AppDynamics introduced a new set of analytics in version 3.4.2 called “Node Problems” to do just this. The above screenshot shows this view whereby node metrics (e.g. OS, JVM and JMX metrics) are analyzed to determine if any were breaching their baseline and contributing to the slow performance of the “OrderCalculate” transaction. The screenshot above shows that % CPU idle, % memory used and MB memory used have deviated slightly from their baseline (denoted by blue dotted lines in the charts). Server capacity on this occasion was therefore not a contributing factor to the slow application performance. Hardware metrics that did not deviate from their baseline are not shown, thus reducing the amount of data and noise the user has to look at in this view.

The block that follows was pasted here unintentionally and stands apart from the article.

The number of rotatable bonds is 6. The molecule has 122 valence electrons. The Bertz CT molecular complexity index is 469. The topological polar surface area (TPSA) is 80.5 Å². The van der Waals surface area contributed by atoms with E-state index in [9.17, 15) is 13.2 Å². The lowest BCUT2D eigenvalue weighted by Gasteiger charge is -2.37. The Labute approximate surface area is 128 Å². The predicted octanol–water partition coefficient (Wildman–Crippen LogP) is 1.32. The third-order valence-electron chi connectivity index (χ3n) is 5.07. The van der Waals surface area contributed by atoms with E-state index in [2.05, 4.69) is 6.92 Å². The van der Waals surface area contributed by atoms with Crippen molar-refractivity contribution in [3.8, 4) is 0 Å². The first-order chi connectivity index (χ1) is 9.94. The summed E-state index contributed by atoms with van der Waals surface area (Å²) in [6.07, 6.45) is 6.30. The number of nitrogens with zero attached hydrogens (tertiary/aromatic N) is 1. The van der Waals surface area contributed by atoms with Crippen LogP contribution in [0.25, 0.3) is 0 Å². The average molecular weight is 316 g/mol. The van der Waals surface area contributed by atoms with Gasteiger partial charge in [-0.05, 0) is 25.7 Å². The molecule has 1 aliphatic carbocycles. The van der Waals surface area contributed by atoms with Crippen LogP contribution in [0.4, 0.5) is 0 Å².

Analytics makes IT more Agile
If a monitoring solution is able to discover abnormal patterns and communicate these effectively to a user, then this significantly reduces the amount of time IT has to spend managing application performance, thus making IT more agile and productive. Without analytics, IT can become a slave to data overload, big data, alert storming and silos of information that must be manually stitched together and analyzed by teams of people. In today’s world, “manually” isn’t cool or clever. If you want to be agile then you need to automate the way you manage application performance, or you’ll end up with the monitoring solution managing you.
If your current monitoring solution requires you to manually tell it what to monitor, then maybe you should be evaluating a next generation monitoring solution like AppDynamics.